School bus driver shortage in NJ: What are they doing about it?
To cope with the school bus driver shortage in New Jersey, three state lawmakers have co-sponsored a pair of bills aimed at putting more buses on the road this fall.
"The bus driver scarcity is not going away on its own," said state Sen. Robert Singer, R-Monmouth. He added that the dearth of bus drivers has been an ongoing problem for districts not only in New Jersey but across the nation.
Singer said there is a bidding war for CDL licensed drivers in schools buses, ranging from $35 to $40 an hour. Private purveyors are outbidding schools and vice versa. Singer believes this will become a mess this fall, and for parents that could mean no school bus picking up their kids.
Singer, Assemblyman Sean Kean, R-Monmouth, and Assemblyman Ned Thomson, R-Monmouth, decided to do something about this critical issue.
The first measure would cut down on the time it takes to earn a commercial driver's license (CDL), which can take up to eight weeks. It would also authorize schools to administer the CDL exam.
By allowing to administer the exam in-house, he said a person can get online and take the actual driver's test quicker, and get the license quicker. This will be important in creating more drivers. Without more drivers, there's not going to be enough buses on the road this fall to pick up students for school, Singer added.
Chloe Williams, president of the New Jersey School Bus Contractors Association, said adding schools to this process is not necessary. She said the NJ Motor Vehicle Commission has dramatically increased the number of available tests, both written and on the road. They have spent a great deal of time and financial resources improving their website, which has eased the process of scheduling tests.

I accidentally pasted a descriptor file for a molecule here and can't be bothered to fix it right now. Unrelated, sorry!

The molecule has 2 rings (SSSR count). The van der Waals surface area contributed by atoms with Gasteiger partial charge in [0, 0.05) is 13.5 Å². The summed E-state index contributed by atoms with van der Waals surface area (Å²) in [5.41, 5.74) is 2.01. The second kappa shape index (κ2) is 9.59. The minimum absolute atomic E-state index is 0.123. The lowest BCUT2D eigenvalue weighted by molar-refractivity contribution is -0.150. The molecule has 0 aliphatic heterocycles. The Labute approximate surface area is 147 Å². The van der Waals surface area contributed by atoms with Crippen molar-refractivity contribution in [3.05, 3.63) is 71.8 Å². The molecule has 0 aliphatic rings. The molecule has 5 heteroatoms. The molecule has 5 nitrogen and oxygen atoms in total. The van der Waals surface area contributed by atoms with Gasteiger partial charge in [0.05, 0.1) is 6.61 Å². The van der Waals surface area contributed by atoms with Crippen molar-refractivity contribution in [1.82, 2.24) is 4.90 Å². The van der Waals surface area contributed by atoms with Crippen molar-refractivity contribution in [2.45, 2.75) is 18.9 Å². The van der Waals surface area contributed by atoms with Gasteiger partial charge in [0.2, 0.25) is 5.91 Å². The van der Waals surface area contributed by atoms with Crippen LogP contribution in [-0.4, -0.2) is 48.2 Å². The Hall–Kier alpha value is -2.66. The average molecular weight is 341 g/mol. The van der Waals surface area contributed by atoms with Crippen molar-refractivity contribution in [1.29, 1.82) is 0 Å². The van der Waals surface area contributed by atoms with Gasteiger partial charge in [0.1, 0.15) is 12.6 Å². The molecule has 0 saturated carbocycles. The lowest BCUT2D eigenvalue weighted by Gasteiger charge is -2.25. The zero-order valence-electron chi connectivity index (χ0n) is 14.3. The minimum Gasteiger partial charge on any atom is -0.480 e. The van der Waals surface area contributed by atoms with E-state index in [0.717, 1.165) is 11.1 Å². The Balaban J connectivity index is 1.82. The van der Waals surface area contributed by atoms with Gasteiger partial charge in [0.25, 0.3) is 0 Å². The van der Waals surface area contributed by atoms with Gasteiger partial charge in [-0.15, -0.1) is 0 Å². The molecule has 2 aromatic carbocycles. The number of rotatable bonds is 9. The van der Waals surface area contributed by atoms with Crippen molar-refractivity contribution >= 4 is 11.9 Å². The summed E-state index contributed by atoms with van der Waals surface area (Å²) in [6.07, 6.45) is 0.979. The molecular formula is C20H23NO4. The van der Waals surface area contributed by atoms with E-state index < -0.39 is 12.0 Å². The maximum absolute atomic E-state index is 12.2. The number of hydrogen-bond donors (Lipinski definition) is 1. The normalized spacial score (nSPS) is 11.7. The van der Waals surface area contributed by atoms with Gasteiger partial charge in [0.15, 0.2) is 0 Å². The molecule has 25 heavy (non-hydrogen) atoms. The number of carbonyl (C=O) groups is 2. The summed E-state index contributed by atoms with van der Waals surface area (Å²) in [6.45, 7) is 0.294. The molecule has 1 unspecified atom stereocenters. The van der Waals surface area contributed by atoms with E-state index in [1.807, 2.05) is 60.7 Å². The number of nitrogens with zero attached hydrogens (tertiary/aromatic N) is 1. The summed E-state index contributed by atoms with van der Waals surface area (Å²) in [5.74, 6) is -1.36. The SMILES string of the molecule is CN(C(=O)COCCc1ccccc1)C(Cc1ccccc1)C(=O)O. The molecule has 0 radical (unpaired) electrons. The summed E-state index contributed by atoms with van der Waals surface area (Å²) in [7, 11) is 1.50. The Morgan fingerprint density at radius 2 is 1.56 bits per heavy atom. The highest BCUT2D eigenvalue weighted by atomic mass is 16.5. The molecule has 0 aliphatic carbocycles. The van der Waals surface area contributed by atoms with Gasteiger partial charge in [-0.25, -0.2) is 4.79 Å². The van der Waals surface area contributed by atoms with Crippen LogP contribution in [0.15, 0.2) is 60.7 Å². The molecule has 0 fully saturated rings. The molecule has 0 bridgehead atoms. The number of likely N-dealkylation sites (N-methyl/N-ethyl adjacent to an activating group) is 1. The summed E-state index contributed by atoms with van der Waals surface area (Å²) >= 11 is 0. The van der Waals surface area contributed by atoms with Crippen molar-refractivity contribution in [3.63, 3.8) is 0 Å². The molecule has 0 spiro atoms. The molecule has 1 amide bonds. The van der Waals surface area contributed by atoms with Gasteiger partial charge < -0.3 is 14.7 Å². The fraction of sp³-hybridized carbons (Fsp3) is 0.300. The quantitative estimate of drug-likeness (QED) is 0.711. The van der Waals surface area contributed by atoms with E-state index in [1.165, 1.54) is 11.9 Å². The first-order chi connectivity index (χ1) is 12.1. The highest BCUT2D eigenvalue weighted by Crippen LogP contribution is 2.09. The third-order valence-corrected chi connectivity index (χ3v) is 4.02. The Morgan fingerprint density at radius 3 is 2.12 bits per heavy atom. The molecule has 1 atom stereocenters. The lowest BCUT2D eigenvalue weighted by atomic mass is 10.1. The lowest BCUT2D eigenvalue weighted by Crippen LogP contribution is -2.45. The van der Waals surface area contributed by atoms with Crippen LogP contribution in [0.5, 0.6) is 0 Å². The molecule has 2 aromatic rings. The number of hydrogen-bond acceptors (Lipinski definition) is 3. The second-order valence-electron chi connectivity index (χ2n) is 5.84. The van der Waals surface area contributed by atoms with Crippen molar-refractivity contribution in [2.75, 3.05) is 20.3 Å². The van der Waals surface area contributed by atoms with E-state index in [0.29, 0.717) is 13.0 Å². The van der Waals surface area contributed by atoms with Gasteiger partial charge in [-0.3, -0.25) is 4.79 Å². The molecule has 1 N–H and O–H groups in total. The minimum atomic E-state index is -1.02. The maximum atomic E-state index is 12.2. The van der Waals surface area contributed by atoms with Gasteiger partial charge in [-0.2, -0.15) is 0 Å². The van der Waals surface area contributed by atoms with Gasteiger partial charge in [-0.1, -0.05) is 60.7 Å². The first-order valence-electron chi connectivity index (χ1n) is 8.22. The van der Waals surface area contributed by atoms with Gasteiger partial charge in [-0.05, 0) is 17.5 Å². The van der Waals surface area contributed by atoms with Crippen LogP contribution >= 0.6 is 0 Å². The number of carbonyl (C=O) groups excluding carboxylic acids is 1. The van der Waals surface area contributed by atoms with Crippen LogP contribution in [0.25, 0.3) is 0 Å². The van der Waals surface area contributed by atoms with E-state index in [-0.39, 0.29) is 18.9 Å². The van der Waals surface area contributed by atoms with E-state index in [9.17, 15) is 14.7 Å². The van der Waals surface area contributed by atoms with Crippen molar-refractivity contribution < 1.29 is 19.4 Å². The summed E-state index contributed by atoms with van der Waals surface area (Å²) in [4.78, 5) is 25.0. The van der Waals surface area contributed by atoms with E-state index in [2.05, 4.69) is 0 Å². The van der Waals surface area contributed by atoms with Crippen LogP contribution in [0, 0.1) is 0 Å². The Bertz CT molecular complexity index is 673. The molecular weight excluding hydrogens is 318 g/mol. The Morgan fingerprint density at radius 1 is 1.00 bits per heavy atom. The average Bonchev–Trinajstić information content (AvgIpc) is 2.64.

"In addition, NJMVC has worked with our industry and provided a liaison to resolve any issues that we might have. NJMVC's highly trained staff understands the process and wants to see our drivers on the road in a safe manner," Williams said.
The lawmakers' bill would help cut the time in half to get the CDL. The more important factor is that nobody is going to try and circumvent the testing or that the person is qualified or not, it's just the timeframe, Singer said.
Williams does not believe this bill will have an impact on reducing the window of time to become a CDL holder. She said reducing the time from when an applicant walks through a contractor's door with nothing, to when they can drive the bus is advantageous to any contractor.
"Training no matter who it is done by will still require time. Each contractor has their own training program where they not only train on the technical aspects of being a driver but also begin to instill their company culture and core values into their new employees. As a result, a third-party trainer does not provide an advantage," she said.
Singer, Kean, and Thomson's second bill would allow drivers with non-CDL licenses to transport students in Type S school buses that can accommodate up to nine passengers.
Singer said schools so often have to transport small groups or even one student to an event or a lesson. These bus runs can be done in these smaller vans that don't require extensive CDL training. Drivers would still have to undergo a background check and take a safety course to drive this Type S school vehicle.
"We're seeing this crisis right now. I can't tell you how many parents call up saying the bus didn't come today. It's going to get worse through the summer and come the fall, it's going to be a catastrophe. We have to act on these things now. I'm pressuring the chair people to post them, I'm pressuring on the legislation to vote on them and the governor to sign them," Singer said.
Identical versions of the two Senate bills are being introduced in the Assembly, sponsored by Kean and Thomson.